Maxine Waters Speaks Out About Her Boycott Of Trump's State Of The Union

by Courtney Vinopal
Pete Marovich/Getty Images News/Getty Images

Traditionally, the State of the Union address has been an opportunity for the president to lay out his legislative goals for the year. It’s also historically been a bipartisan event, with lawmakers on both sides of the aisles attending. But as with so many things in the era of Trump, this year is shaping up to be a bit different. Reps. John Lewis and Maxine Waters will boycott the State of the Union, along with at least one other lawmaker.

In an interview with MSNBC commentator Joy Reid on Saturday, California congresswoman Maxine Waters was asked whether she would sit out of the president’s State of the Union address, which will take place on Jan. 30. Waters did not hesitate, telling Reid that she would not attend the speech. She said:

Why would I take my time to go and sit and listen to a liar? Someone who lies in the face of facts, someone who can change their tune day in and day out. What does he have to say that I would be interested in?

Waters has long been a vocal opponent of the Trump administration. During Steve Mnuchin’s congressional hearing in August, Water’s exchange with the now-Treasury Secretary went viral. When Mnuchin tried to avoid questioning by heaping praise on the lawmaker, she repeatedly stated that she was “reclaiming [her] time” so that she could reserve it for more serious matters.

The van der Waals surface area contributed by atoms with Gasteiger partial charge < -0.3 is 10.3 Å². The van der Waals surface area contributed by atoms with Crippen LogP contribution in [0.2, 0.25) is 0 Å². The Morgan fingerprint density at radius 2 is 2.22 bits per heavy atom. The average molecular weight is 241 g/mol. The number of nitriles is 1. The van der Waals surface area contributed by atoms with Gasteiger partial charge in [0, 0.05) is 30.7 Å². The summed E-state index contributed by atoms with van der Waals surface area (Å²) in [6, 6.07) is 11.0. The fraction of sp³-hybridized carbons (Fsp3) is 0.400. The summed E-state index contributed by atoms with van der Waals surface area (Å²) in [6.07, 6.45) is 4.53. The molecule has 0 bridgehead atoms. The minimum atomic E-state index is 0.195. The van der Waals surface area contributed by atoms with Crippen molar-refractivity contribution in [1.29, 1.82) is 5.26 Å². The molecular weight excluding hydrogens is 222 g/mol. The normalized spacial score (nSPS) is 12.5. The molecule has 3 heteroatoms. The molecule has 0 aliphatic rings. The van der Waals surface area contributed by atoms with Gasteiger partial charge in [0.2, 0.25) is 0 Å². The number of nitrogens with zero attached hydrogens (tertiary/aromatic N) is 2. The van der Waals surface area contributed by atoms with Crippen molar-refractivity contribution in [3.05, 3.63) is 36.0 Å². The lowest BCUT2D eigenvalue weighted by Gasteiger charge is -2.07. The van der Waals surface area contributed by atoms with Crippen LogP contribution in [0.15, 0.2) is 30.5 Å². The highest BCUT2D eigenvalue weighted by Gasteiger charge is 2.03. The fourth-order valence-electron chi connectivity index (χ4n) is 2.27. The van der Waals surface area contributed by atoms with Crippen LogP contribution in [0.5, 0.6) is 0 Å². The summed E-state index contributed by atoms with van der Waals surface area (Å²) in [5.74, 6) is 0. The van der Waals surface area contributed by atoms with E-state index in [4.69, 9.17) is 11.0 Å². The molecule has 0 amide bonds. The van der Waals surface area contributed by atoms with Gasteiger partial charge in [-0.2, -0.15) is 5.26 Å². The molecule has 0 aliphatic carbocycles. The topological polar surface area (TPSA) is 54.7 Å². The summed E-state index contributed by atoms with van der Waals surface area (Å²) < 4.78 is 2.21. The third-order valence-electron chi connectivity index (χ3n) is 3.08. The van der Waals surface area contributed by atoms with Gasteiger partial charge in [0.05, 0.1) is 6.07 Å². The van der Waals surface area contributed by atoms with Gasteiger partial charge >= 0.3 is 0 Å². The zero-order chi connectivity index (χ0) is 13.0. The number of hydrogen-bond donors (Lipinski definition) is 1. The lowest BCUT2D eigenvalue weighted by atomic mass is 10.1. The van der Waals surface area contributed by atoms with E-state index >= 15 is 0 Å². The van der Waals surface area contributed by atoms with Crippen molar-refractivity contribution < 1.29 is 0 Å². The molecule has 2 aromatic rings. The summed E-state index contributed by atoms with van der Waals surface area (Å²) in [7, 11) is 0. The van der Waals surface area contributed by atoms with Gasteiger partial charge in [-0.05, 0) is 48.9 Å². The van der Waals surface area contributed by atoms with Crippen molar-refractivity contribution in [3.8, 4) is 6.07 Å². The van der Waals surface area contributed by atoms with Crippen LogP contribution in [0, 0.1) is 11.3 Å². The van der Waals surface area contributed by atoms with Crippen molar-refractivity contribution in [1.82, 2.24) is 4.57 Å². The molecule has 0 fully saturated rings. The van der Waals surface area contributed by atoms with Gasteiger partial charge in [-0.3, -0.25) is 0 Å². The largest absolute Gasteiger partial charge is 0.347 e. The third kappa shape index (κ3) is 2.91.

By the time that Waters told MSNBC she would not be attending Trump's State of the Union address, Georgia congressman John Lewis had also already decided to boycott the event. Lewis's announcement followed reports that Trump had questioned why the United States was allowing immigrants coming from "sh*thole countries" — places like Haiti and parts of Africa — to come to America. In an interview with MSNBC's Katy Tur, Lewis said:

I cannot in all good conscience be in a room with what he has said about so many Americans. I just cannot do it. I wouldn't be honest with myself.

Lewis, a civil rights activist and one of the organizers of the 1963 March on Washington, received the Presidential Medal of Freedom from Obama in 2011. But he has been targeted by Trump, who dismissed the congressman last year as being "All talk, talk, talk" after Lewis told the press that he didn't believe the president was "legitimate."

The president immediately drew criticism for his tweets, which were viewed by many as tone-deaf.

Given the historic tension between the president and Lewis, it's not a huge shock that the Georgia congressman is not planning to attend the 2018 address.

Another congressman, Earl Blumenauer of Oregon, announced at the beginning of the month that he would not attend the State of the Union. In a statement, Blumenauer wrote that he would instead be in his home state:

Rather than listening to yet another destructive and divisive speech by Trump...I will be working here at home listening to Oregonians about what they think about the State of the Union.

The last time Trump addressed a joint session of Congress, he drew a considerable amount of praise. After the president expressed his gratitude to the widow of a fallen Navy Seal, CNN commentator Van Jones said that Trump "became president of the United States in that moment, period."

But given the scrutiny Trump is facing a year after taking office, this time around is likely to be different. California Rep. Jackie Speier is encouraging her fellow Democratic lawmakers to wear black to the State of the Union address in order to protest sexual harassment. Given the number of sexual harassment allegations that have been levied against representatives on Capitol Hill this year, many believe it's a timely moment to do so.